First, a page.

Plugging Into the Future
Toyota takes the next step with a plug-in version of the Prius
The current plan is for a plug-in version of the Prius with a more powerful lithium-ion battery than what's used in the current model; this would in turn boost the fuel economy, as the vehicle could travel farther on all-electric power. Toyota said the plug-in gets about 135 mpg (with a 14.5 mile, all-electric distance limit, at up to 37 mph, on a single charge), though those numbers do not reflect U.S. road-test conditions. The top speed will be a moderate 62 mph.
The current rollout plan is to introduce a limited number of the plug-in vehicles -- 230 in Japan, 150 in the U.S. and 200 in Europe -- over the first half of 2010. Those vehicles will be going to businesses and governments. The price has yet to be determined for when it goes on sale in wide release in 2011, as the company has yet to gauge demand.
Speaking of demand, a quick view of the specs seems to suggest something is lacking: While Prius is the name-brand hybrid vehicle, a plug-in with a 14.5 mile limit in all-electric driving, with a top speed of 62 mph, hardly competes with the other new models set to roll out in the same time frame. The Chevy Volt, for example, is said to reach 100 mph and can go nearly three times the distance -- 40 miles -- on all-electric power. The fully electric Nissan Leaf can go 100 miles on a single charge, though its top speed is somewhat more restrained than the Volt, at 87 mph.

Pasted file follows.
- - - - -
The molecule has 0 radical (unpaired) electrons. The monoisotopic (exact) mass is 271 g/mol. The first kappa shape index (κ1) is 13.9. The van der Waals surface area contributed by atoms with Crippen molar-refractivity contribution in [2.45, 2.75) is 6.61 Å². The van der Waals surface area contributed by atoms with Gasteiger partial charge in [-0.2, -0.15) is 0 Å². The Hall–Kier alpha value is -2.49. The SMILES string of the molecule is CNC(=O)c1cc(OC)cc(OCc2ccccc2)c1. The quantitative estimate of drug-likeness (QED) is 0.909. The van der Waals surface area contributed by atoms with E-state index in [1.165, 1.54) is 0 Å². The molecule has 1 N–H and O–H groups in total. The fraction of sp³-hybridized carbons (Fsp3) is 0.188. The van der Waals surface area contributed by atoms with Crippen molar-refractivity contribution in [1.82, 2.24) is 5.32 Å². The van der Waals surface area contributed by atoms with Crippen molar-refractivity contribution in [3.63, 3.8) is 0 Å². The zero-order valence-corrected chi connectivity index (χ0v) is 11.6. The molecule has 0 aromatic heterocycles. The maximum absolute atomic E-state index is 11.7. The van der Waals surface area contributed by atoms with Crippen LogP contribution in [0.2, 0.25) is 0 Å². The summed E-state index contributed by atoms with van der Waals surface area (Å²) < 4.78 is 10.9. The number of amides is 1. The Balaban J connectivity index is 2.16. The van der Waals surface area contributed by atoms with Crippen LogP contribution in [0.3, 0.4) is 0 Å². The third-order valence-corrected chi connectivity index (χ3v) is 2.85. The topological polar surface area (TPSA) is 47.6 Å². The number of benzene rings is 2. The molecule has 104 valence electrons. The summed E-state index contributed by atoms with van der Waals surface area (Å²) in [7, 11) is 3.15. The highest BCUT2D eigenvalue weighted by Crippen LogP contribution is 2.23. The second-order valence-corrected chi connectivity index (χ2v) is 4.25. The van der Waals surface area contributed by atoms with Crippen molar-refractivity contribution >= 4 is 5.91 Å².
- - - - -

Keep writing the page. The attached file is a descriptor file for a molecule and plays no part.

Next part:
We get that Toyota is looking to fill a (possible) demand for eco-friendly, low-cost commuter vehicles, but considering the current Prius is hardly a budget car at $22,400 to $27,670, how does the company think this car will compete in the U.S. market with other, hyped EVs and hybrids that have more impressive numbers? A name brand will only take you so far for so long.
(Sources: USA Today, Top Speed, Autoblog; photo from Koji Sasahara, AP, via USA Today.)
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